What exactly is a “resort fee” that a consumer finds added on to the price of a room at certain hotels? According to the complaint for this class action, it’s not a valid fee but a form of “drip pricing” that allows hotels to advertise artificially low prices fools consumers into thinking they’re paying less than they are.
The class for this action is all persons who, within the statute of limitations, were charged one or more resort fees at one of Defendants’ properties within the US or its territories.
The defendants are Omni Hotels Management Corporation, Omni Hotels Corporation, and TRT Development Company.
Plaintiff Armando Samaniego chose a hotel room that was advertised as costing $269 per night. However, the complaint says that when he went through the process to book the room, a $30 resort fee was added. These fees, the complaint says, have been on the rise since the 1990s, and they supposedly cover certain services, such as the provision of a towel at the hotel pool. However, the fees are usually mandatory and customers cannot simply opt to go without the services they cover.
In fact, the complaint says, resort fees are a form of drip pricing, which a Federal Trade Commission (FTC) warning letter defines as “a pricing technique in which firms advertise only part of a product’s price and reveal other charges later as the customer goes through the buying process.”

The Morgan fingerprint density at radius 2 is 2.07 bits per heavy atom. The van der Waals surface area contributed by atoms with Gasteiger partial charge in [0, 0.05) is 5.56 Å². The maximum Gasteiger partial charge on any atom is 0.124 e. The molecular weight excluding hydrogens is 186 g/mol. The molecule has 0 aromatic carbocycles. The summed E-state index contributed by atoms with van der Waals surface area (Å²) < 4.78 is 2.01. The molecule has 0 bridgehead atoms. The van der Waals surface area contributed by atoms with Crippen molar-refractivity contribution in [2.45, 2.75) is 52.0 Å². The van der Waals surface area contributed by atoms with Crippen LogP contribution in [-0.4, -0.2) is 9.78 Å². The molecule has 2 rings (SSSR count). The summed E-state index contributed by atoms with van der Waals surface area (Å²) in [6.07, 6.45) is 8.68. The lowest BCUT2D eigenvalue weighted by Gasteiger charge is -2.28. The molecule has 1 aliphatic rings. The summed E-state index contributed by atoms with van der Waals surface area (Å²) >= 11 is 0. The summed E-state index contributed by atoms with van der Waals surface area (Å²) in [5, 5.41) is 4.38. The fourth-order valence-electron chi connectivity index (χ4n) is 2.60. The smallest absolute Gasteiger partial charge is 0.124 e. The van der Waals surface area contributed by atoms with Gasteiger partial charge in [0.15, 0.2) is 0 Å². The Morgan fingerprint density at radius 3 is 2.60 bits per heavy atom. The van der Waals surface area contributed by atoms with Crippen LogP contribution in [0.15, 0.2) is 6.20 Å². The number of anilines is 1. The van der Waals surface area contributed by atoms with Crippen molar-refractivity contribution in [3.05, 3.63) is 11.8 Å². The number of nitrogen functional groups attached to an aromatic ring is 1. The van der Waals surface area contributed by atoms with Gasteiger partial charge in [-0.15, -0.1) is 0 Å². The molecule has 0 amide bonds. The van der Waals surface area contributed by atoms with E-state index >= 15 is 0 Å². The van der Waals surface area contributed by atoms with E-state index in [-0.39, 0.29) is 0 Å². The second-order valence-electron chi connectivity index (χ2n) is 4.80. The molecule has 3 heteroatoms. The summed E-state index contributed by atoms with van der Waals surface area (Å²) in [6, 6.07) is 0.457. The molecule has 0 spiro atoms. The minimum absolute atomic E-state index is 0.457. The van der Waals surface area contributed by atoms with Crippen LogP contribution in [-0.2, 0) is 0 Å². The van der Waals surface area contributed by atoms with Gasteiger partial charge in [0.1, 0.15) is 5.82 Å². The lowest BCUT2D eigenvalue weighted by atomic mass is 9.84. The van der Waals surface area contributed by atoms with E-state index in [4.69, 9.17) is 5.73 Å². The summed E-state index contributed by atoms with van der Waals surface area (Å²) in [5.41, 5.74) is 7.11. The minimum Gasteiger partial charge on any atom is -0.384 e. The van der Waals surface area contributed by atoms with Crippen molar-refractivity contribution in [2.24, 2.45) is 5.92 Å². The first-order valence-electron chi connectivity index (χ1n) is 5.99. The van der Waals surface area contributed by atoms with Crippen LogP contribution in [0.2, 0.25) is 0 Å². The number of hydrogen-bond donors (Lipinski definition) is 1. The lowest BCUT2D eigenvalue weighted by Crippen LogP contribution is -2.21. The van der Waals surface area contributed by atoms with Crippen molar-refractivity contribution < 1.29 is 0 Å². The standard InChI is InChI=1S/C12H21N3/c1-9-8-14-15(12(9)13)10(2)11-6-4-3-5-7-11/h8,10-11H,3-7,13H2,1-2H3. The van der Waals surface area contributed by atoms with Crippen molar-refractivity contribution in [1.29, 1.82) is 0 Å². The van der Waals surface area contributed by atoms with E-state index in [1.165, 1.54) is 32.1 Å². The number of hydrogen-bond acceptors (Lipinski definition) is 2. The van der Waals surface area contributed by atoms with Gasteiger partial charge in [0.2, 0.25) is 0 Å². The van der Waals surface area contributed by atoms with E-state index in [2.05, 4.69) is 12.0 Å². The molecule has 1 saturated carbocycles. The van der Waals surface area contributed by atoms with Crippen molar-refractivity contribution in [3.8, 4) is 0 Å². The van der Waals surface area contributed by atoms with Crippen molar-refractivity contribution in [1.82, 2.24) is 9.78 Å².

The complaint claims that drip pricing “has a powerful ability to influence and mislead consumers to spend more than they otherwise intend to or buy a product or service that they do not need or want. It cites research from the Stern School of Business that shows that consumers were more likely to buy when products and services were advertised via a drip pricing model than when the mandatory fees were disclosed up front.
According to the complaint, other research shows that “consumers tend to overvalue the original advertised price” and become “anchored” to the original figure; they then do not mentally adjust the price even after additional mandatory fees are disclosed. Drip pricing also gets consumers invested before disclosing the real price that they must pay.
In fact, the complaint claims that the “resort fee” that Samaniego was charged was for “amenities” such as “in-room Wifi, access to the hotel gym, free local and 800 access calls, and in-room coffee and tea,” things that are provided for free at some of Omni’s other properties. The complaint claims that the purpose of the added resort fees are simply to allow Omni to advertise a lower, more competitive rate for the room and then raise the price later.
Among other things, the complaint alleges unfair competition and false advertising.